Edelweiss on India’s operational infrastructure opportunity

India’s National Monetisation Pipeline is generating exciting opportunities to invest in operational, yielding energy and transportation assets, says the head of the Edelweiss infrastructure funds business, Subahoo Chordia.

This article is sponsored by Edelweiss

Subahoo Chordia
Subahoo Chordia

How would you describe the scale of the Indian infrastructure opportunity today and what is driving that?

The Indian infrastructure opportunity can broadly be classified into two segments. The first involves building new infrastructure assets, whilst the second involves the investing in or acquiring of existing operating infrastructure assets for yield. Both opportunities are sizeable in India today.

The government has announced a plan to invest $1.5 trillion into greenfield infrastructure assets over the next five years. Private sector participation in this National Infrastructure Pipeline is expected to be around 20 percent, or $300 billion, of the total. Infrastructure spending in India needs to be above 4-5 percent of GDP to support India’s economic growth and the “Make in India” programme. The Indian government is focused on attracting a global pool of long-term capital by providing regulatory and structural support.

The opportunity to invest in existing operating infrastructure is also very large and interesting. It provides regular cashflow yield and growth at time of exit. There are about $300 billion of such assets available with private developers who are monetising these assets to recycle their capital and for growth. The government has also announced the National Monetisation Programme, which has been drafted according to the Australian model. In total, the government is looking to monetise around $80 billion of operating infrastructure assets by 2025.

What type of assets are these programmes focusing on?

Around 65 percent of the greenfield development and 65 percent of the monetisation programme will be in the energy and transportation sectors. When you also take into account assets owned by private developers, it is still the case that two-thirds of the market is based around these two sectors. We focus on a strategy to aggregate these good quality operating assets into a portfolio that is diversified across sectors, counterparties and geographical locations.

And where within those two sectors will you be spending most of your time?

We will primarily be focusing on yield-generating, operational infrastructure assets, given the development risks involved in greenfield investment. Some of the other factors we focus on while evaluating assets are predictability of cashflows, a long residual life and low operating complexity, ie high EBITDA margins.

Our current portfolio includes operating transmission assets, for example. These assets have long-term contracts through which we receive cashflows. We also have operating renewable power assets – specifically solar – in our portfolio. Again, these assets have long-term contracts with fixed tariffs that give us visibility on cashflows for up to 25 years.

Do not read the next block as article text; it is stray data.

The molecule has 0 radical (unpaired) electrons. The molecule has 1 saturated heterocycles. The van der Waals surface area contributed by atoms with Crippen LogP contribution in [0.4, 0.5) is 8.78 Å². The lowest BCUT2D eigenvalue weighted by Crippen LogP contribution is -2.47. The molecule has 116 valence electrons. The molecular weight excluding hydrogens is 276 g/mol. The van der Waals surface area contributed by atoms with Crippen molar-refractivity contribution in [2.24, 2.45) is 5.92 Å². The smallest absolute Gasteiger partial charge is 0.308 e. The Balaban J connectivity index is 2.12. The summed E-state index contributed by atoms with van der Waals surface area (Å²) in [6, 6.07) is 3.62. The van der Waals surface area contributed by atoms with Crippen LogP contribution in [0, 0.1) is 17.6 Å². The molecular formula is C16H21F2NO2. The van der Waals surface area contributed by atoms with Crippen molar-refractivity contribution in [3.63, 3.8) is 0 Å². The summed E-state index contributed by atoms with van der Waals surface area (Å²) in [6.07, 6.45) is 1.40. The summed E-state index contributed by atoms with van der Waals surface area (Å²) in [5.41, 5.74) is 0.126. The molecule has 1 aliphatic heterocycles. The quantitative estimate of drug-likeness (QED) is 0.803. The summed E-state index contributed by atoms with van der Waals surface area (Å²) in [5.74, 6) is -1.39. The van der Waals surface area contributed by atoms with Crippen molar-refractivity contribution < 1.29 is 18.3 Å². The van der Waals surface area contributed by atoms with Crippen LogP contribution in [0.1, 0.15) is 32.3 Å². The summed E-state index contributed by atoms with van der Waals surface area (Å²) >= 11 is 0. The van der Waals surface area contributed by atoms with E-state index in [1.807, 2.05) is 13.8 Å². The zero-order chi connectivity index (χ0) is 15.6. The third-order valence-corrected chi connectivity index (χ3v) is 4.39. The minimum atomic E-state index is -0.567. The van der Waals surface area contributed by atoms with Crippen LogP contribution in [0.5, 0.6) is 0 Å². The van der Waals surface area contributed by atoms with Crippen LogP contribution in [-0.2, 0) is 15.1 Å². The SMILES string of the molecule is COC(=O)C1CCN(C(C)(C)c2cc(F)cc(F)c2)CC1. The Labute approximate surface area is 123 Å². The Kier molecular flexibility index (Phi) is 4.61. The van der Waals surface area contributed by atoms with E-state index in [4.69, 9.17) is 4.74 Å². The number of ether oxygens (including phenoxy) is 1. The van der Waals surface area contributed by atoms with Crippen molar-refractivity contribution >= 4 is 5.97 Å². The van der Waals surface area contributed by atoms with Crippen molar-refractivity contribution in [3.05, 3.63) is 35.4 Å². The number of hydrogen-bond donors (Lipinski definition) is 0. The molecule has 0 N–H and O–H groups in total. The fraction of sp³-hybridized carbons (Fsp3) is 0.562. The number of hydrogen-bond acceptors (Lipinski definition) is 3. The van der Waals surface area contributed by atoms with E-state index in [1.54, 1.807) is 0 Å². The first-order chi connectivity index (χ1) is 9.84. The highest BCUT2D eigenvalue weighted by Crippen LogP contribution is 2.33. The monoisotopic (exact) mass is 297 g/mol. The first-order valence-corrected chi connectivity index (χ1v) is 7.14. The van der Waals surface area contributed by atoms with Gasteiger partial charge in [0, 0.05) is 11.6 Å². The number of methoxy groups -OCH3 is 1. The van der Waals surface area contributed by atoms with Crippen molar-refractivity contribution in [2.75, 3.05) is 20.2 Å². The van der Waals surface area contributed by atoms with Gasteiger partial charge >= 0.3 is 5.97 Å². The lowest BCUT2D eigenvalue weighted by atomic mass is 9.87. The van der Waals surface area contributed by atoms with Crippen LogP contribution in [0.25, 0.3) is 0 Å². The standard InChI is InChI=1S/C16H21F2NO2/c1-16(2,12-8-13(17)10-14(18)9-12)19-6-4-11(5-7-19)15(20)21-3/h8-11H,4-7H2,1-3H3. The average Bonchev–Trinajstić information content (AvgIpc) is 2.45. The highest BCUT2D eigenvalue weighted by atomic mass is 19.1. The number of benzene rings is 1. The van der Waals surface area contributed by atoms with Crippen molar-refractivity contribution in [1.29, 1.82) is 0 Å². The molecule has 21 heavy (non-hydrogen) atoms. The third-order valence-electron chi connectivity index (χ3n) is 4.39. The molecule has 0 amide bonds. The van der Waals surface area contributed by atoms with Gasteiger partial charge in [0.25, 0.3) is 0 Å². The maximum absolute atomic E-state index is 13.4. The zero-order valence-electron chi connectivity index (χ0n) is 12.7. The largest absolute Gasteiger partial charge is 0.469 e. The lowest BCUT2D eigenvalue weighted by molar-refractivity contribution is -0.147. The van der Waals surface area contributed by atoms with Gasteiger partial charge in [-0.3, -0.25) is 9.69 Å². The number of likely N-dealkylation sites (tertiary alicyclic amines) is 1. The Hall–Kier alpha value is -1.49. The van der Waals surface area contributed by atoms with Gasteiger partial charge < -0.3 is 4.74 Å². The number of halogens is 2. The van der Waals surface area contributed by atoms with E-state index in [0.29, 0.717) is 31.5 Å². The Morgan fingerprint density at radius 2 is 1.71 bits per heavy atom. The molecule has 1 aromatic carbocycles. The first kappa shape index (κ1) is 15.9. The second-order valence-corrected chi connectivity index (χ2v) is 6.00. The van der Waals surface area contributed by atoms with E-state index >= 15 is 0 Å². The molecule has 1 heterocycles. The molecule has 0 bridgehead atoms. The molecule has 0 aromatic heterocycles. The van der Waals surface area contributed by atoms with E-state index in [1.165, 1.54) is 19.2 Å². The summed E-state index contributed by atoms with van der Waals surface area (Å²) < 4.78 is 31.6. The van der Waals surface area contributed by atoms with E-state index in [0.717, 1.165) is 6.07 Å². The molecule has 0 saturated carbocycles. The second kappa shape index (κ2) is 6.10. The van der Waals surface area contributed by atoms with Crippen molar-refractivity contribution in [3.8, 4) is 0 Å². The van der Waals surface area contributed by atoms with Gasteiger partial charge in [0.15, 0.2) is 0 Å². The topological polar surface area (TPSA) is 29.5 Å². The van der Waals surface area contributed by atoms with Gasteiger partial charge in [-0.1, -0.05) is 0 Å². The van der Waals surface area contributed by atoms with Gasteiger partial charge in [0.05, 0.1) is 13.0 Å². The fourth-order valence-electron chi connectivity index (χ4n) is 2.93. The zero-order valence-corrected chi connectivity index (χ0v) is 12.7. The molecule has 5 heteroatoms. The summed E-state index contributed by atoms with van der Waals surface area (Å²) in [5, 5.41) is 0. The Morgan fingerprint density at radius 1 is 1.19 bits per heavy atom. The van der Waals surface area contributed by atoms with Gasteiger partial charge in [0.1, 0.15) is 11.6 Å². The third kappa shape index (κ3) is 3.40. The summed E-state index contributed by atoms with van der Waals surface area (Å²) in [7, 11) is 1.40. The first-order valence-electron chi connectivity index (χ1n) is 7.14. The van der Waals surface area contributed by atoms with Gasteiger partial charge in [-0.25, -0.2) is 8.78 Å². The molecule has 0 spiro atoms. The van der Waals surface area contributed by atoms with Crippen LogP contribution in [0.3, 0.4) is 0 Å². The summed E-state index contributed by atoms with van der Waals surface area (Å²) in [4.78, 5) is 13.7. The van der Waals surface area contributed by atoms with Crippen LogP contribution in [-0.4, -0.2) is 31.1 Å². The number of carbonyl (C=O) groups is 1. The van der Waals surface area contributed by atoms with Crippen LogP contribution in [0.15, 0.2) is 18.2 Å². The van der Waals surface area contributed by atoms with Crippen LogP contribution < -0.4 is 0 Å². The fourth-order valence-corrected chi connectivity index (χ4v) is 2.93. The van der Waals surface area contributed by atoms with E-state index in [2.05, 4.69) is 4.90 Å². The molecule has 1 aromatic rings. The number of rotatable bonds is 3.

The third sector that we are excited about involves highways. There are three models for investment in highways. The first involves annuities. This is a fixed payment made under a concession agreement with the National Highways Authority of India and it means that we don’t take any kind of traffic risk. The second model is hybrid annuity. Here, once again, an annuity is paid by the NHAI, but that annuity is linked to interest rates. In a scenario such as the one we face today, with interest rates going up around the world, that provides us with an important hedge.

The final model is a toll model, which gives us a nice hedge against inflation as the toll is linked to the inflation index. Overall, therefore, we look to construct a portfolio that has a mix of inflation-linked, interest rate-linked and long-term contracted assets.

How would you describe India’s approach to the energy transition, and the opportunities that it’s creating?

There has been a huge focus on energy transition in India, particularly as we import a large part of our national energy requirement. India has its own natural advantage in terms of high levels of irradiance, which means it is suitable for solar generation. India also has a peak curve for power demand as opposed to the duck curve that you see in Europe. A peak curve means that demand is high in the day, because India has a hot climate, whilst in Europe demand is higher at night.

Obviously, solar power is generated during the day and so this matches up with India’s demand curve. The Indian government is therefore placing a great deal of focus on building out solar generation plants.

In addition, we are seeing the evolution of a very interesting storage model that will enable round-the-clock power. Storage costs are falling, and the expectation is that storage will become a commercially viable product within the next couple of years. We expect that to become a highly attractive deployment opportunity and strategic opportunity for investors like us.